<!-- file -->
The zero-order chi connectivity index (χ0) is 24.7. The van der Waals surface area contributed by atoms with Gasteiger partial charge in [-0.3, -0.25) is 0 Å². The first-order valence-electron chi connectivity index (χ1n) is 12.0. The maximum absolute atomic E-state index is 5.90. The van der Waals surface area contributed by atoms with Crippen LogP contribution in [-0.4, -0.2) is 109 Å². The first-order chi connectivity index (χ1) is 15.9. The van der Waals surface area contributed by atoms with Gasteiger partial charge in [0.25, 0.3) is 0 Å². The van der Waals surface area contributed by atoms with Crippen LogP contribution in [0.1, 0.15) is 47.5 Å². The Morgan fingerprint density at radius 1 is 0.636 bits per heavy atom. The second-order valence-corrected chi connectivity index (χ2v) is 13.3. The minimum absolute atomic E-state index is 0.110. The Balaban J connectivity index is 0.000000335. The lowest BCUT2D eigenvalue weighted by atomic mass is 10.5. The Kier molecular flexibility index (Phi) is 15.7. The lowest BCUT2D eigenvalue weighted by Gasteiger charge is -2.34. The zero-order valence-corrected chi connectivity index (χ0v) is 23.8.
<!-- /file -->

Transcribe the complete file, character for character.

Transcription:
The zero-order chi connectivity index (χ0) is 24.7. The van der Waals surface area contributed by atoms with Gasteiger partial charge in [-0.3, -0.25) is 0 Å². The first-order valence-electron chi connectivity index (χ1n) is 12.0. The maximum absolute atomic E-state index is 5.90. The van der Waals surface area contributed by atoms with Crippen LogP contribution in [-0.4, -0.2) is 109 Å². The first-order chi connectivity index (χ1) is 15.9. The van der Waals surface area contributed by atoms with Gasteiger partial charge in [0.25, 0.3) is 0 Å². The van der Waals surface area contributed by atoms with Crippen LogP contribution in [0.1, 0.15) is 47.5 Å². The Morgan fingerprint density at radius 1 is 0.636 bits per heavy atom. The second-order valence-corrected chi connectivity index (χ2v) is 13.3. The minimum absolute atomic E-state index is 0.110. The Balaban J connectivity index is 0.000000335. The lowest BCUT2D eigenvalue weighted by atomic mass is 10.5. The Kier molecular flexibility index (Phi) is 15.7. The lowest BCUT2D eigenvalue weighted by Gasteiger charge is -2.34. The zero-order valence-corrected chi connectivity index (χ0v) is 23.8.